Archive for December 15, 2020

Tuesday, December 15, 2020 [Tweets] [Favorites]

Shutting Down the Goodreads API

Stephanie Wilkinson:

In 2013, Amazon bought Goodreads. Many in the reader community were worried about what Amazon would do with its new acquisition, but they retained the status quo for a while. Until now, apparently.

They’ve given notice that they will shut down their APIs, effectively shutting down outside interaction with Goodreads data. In addition, the developer terms and conditions don’t allow storing of any Goodreads data, so users won’t be able to pull their data from Goodreads for use in other arenas.

Via Nick Heer:

Seems pretty bold for Amazon, which owns Goodreads, to further silo user data as it is being investigated for criminal antitrust violations.

Eric Engstrom, RIP

Dean Takahashi (via Hacker News):

Eric Engstrom passed away this week, leaving friends in mourning for one of the renegades of the Microsoft empire and a brilliant tech innovator.

Engstrom was known as part of the “Beastie Boys,” a trio of evangelists who paved the way for Microsoft’s expansion in games in the late 1990s and early 2000s with DirectX. The expansion eventually enabled Microsoft to launch the Xbox (X signified DirectX) video game console — an enterprise that generated billions of dollars for Microsoft and made it a major player in the game industry.

Update (2021-01-01): Edge (via Hacker News):

Edge magazine investigates the dramatic origins of the original Xbox and how an internal team ‘hoodwinked’ Bill Gates into launching Microsoft’s first console.

Dismissing Big Sur Notifications

Tyler Hall:

An example of unhelpful alerts that you didn’t opt-in to and can’t opt-out of are hot marketing garbage like this.

[…]

But I digress. Helpful or spam-like, the UX problem is dismissing them.

[…]

Because, in almost all instances of an alert appearing, I want to know about it, but way less frequently do I want to open the entire app behind it.

[…]

For those of you keeping score at home, that’s a 22pt x 22pt target out of the banner’s total 346pt x 78pt. Or 1.8% of the total size.

[…]

If you move your mouse towards the notification intending to dismiss it, the clickable area (without backtracking your mouse) is this even smaller green part.

I usually want to mark a Messages notification as read (which takes multiple clicks) or dismiss a notification from another app (which has a small click target). The big click target is for opening the app, which is rarely what I want.

Nick Heer:

Notifications remain a system feature that, at least on Apple’s platforms, asks a lot from users for such simple benefit. On iOS and MacOS, it is too easy to be zipped into a different app, especially if you are trying to dismiss the notification instead.

Previously:

Update (2020-12-16): Marco Arment:

Big Sur’s notifications are Big Sur’s butterfly keyboard.

(see also: hiding all actions under the “Options” button, and the inexplicable and extremely frustrating loss of multiple Snooze durations in Calendar notifications)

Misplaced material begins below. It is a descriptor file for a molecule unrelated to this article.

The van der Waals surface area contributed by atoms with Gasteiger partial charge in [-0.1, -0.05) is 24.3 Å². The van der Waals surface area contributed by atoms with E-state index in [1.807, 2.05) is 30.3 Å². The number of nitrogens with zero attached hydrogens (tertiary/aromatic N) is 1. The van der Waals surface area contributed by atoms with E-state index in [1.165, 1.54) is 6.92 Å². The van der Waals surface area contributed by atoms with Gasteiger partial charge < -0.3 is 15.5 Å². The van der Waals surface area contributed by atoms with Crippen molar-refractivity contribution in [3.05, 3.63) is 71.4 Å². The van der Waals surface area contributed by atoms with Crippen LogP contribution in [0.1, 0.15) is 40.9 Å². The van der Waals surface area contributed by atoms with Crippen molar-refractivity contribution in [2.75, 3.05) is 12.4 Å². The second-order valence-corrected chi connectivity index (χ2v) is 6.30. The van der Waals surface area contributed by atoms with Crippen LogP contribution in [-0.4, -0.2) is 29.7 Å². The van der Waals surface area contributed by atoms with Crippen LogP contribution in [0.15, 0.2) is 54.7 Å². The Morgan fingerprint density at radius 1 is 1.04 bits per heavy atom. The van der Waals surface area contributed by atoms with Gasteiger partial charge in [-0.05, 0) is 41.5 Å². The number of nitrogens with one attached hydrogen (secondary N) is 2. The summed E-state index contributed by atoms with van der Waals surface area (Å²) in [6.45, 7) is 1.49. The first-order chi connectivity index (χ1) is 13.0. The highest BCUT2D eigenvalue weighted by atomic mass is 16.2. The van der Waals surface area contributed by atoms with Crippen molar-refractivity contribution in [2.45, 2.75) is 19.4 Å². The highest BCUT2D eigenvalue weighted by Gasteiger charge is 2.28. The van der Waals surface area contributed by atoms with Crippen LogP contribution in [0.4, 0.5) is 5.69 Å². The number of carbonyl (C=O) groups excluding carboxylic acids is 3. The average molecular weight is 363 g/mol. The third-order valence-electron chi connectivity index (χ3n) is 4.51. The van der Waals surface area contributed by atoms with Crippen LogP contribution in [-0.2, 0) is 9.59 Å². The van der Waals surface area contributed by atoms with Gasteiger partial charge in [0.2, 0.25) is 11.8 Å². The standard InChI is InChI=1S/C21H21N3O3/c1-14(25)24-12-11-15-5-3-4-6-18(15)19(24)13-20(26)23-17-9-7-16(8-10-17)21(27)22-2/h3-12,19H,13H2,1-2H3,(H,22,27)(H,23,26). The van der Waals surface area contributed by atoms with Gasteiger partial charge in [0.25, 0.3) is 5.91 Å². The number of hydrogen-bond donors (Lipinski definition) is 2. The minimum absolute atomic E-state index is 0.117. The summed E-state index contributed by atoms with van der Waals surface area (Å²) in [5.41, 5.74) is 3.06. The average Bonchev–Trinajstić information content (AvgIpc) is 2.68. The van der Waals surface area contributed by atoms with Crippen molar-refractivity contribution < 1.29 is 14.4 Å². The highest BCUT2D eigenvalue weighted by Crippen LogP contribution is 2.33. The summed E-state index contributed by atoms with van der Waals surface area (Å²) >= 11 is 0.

Update (2021-01-01): Dave Mark:

Big Sur brings a frustrating interface change to notifications. This post documents the change in great detail. It’s all about the process of dismissing a notification, which is much harder than it used to be, both in terms of fine motor control requirements and low discoverability.

Update (2021-06-13): Riccardo Mori:

In Mac OS 10.13 High Sierra (and presumably in Mojave and Catalina), Notifications not only have better buttons and UI than in Big Sur, they’re also smarter. When that app has finished updating, the notification will automatically go away. In Big Sur, it stays there.

Brave Rewards Not Allowed in App Store

Brave Software (tweet, via Tim Sweeney, Hacker News, MacRumors):

Today Brave is releasing a new version (1.22) of its iOS browser in order to comply with recent stipulations made by Apple. In a nutshell, Brave users on iPhones and iPads will no longer be able to earn rewards for their attention, and will no longer be able to tip their favorite online creators via Brave. These changes to our Brave Rewards system do not apply to our desktop and Android browsers.

Around the iOS 14 release, Apple raised some concerns about our iOS app and deemed that Brave Rewards was not compliant with their guidelines 3.1.1 and 3.2.2, and required immediate remedies. Brave Rewards is built on the Basic Attention Token (BAT) and is a new way to value attention, connecting users, content creators, and advertisers. Users are rewarded in BAT with 70% of the ad revenue share of the privacy-preserving ads they opt into viewing, and they can support content creators they love by rewarding them with BAT. There are currently over 985,000 Brave verified content creators.

Apple’s guideline 3.1.1 prevents apps from allowing users to give to, or tip a person, company, or service — unless what is given is purchased via an Apple in-app purchase. Brave users who had opted into our Brave Rewards system could give their BAT to a verified creator and support their content via a feature we call Tipping, but going forward this won’t be possible on iOS.

It’s not clear to me why this was allowed before but now isn’t. I don’t think the “tasks for cash” rule applies here.

Previously: